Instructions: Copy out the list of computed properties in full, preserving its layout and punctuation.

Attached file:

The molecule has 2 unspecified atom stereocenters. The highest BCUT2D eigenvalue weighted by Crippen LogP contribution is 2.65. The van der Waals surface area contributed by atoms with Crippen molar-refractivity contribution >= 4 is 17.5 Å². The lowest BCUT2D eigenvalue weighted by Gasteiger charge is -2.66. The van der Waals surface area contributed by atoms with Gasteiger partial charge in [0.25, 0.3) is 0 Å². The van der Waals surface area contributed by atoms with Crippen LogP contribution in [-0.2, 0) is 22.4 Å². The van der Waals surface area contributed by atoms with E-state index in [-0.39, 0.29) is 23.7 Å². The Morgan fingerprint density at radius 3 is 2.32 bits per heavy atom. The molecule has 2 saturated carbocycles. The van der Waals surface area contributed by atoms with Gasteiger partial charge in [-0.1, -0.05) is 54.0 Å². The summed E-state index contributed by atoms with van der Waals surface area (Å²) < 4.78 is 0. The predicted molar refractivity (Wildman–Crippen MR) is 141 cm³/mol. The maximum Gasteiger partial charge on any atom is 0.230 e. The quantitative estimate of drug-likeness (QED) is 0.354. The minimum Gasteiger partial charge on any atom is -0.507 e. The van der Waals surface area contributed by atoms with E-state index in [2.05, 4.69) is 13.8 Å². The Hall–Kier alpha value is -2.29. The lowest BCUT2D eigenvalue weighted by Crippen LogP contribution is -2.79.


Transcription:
The molecule has 2 unspecified atom stereocenters. The highest BCUT2D eigenvalue weighted by Crippen LogP contribution is 2.65. The van der Waals surface area contributed by atoms with Crippen molar-refractivity contribution >= 4 is 17.5 Å². The lowest BCUT2D eigenvalue weighted by Gasteiger charge is -2.66. The van der Waals surface area contributed by atoms with Gasteiger partial charge in [0.25, 0.3) is 0 Å². The van der Waals surface area contributed by atoms with Crippen LogP contribution in [-0.2, 0) is 22.4 Å². The van der Waals surface area contributed by atoms with E-state index in [-0.39, 0.29) is 23.7 Å². The Morgan fingerprint density at radius 3 is 2.32 bits per heavy atom. The molecule has 2 saturated carbocycles. The van der Waals surface area contributed by atoms with Gasteiger partial charge in [-0.1, -0.05) is 54.0 Å². The summed E-state index contributed by atoms with van der Waals surface area (Å²) < 4.78 is 0. The predicted molar refractivity (Wildman–Crippen MR) is 141 cm³/mol. The maximum Gasteiger partial charge on any atom is 0.230 e. The quantitative estimate of drug-likeness (QED) is 0.354. The minimum Gasteiger partial charge on any atom is -0.507 e. The van der Waals surface area contributed by atoms with E-state index in [2.05, 4.69) is 13.8 Å². The Hall–Kier alpha value is -2.29. The lowest BCUT2D eigenvalue weighted by Crippen LogP contribution is -2.79.